Combo Rate: 60%
Backdash Time: ??
Backdash Invincibility: 1-6
Movement Options: 1 Double Jump/Airdash, Dash type: Run
P-1 Climax Nickname: "The Pretentious Tenderfoot Duo"
Persona: Kala-Nemi (Ken) and Cerberus (Koromaru)
Arcana: Justice (Ken) and Strength (Koromaru)
Backstory: Ken Amada and Koromaru are both former Specialized Extracurricular Execution Squad (SEES) members. Originally introduced in Persona 3, both fought to end the Dark Hour and to rid the world of Shadows after experiencing loss firsthand, awakening their true potential. Three years later, Ken and Koromaru are revealed to be living together at the old dormority in Port Island while Ken attempts to fulfill his promise to Mitsuru to be a "normal" kid; however, the capture of the other Shadow Operatives and the seeming return of the Dark Hour put the pair right back into combat. Ken fights with a spear while Koromaru wields a kunai between his teeth. Fighting together, the two become a team capable of holding their own: Koromaru excels in close-quarters combat, with fast, short-reaching attacks that can interrupt opponents, while Ken uses his spear to launch his offence from a distance before pulling the opponent in for the kill.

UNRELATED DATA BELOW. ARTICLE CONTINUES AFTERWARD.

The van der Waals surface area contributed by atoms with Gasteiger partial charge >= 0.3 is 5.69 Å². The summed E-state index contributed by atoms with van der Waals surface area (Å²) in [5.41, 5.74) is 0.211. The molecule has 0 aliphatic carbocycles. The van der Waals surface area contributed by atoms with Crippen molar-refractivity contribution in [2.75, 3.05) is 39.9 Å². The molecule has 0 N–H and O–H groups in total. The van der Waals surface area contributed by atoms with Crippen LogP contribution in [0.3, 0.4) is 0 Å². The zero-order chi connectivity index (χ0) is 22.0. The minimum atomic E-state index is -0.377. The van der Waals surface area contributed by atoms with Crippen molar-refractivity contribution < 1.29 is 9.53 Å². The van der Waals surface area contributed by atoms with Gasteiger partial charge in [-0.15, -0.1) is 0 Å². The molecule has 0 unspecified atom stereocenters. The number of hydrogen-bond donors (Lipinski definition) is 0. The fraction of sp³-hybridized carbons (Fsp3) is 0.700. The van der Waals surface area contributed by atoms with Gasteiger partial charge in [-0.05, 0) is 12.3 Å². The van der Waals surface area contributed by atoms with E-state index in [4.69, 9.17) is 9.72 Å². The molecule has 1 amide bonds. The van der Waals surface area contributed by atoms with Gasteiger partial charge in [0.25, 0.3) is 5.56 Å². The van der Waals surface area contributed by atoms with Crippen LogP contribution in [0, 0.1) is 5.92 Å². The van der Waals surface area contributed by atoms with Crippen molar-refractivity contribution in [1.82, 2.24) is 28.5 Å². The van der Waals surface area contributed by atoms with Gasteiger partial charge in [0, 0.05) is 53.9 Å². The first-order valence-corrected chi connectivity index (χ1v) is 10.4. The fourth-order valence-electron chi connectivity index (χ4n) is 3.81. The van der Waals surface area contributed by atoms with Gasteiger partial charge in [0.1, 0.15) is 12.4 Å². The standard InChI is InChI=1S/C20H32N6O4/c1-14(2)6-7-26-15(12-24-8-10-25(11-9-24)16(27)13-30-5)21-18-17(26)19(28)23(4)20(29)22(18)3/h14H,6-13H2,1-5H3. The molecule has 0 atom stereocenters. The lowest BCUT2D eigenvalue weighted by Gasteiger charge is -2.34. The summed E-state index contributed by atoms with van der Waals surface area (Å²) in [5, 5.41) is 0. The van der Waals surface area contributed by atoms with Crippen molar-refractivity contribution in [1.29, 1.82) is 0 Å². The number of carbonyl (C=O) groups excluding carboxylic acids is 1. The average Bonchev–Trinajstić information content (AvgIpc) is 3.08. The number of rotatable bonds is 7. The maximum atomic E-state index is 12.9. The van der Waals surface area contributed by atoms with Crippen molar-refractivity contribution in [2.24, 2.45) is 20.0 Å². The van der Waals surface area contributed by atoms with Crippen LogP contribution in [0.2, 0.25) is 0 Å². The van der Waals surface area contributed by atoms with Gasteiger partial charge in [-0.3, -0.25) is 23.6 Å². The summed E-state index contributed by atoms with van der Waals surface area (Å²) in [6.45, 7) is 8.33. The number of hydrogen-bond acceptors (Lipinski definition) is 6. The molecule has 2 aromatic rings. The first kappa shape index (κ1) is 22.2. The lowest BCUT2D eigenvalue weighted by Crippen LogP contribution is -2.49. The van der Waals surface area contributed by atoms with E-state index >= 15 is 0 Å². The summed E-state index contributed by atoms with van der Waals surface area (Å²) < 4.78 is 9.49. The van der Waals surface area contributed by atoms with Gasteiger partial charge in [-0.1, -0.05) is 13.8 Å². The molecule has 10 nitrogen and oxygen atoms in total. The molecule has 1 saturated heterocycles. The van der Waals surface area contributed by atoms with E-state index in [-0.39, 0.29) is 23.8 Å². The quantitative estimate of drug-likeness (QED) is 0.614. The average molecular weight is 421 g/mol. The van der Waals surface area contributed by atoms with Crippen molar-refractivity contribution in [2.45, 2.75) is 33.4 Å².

- Japanese Name: 天田 乾 （あまだ けん） (Ken), コロマル (Koromaru)
- Japanese Wiki
- Japanese BBS
- Arcade Profile Dan Rankings
- Character Video Thread
Ken Normal Attacks
A relatively quick poke with decent range. 5A is Ken's only normal that is jump-cancelable on block and his second-fastest move. It does not gatling into 2A. Hits downed opponents, so can be used to pick up opponents after a knockdown for a followup air combo.
- 5AAA performs 5C simultaneously. Frame advantage for 5AAA is dependent on whether or not Koromaru attacks as well. Without Koromaru, 5AAA is -17.
The first half of Ken's autocombo. Koromaru will automatically perform 5C during the third hit. Because all three hits will combo from any range with or without the Koromaru attack, holding back (4A) for the third hit is recommended, as it will allow you to do the autocombo without Koromaru acting, and thus leave him available to act later in the combo. Like all 5AAAs, Ken's builds 1/8th of the burst gauge and 13 meter on hit. If Koromaru is incapacitated or removed from play, the string is highly negative on block. While useful for combos when using the alternative input, as with any 5A chain, use carefully, particularly when fighting without Koromaru. 5AA is not a blockstring and many characters can completely disrespect it by mashing, DPing, or rolling.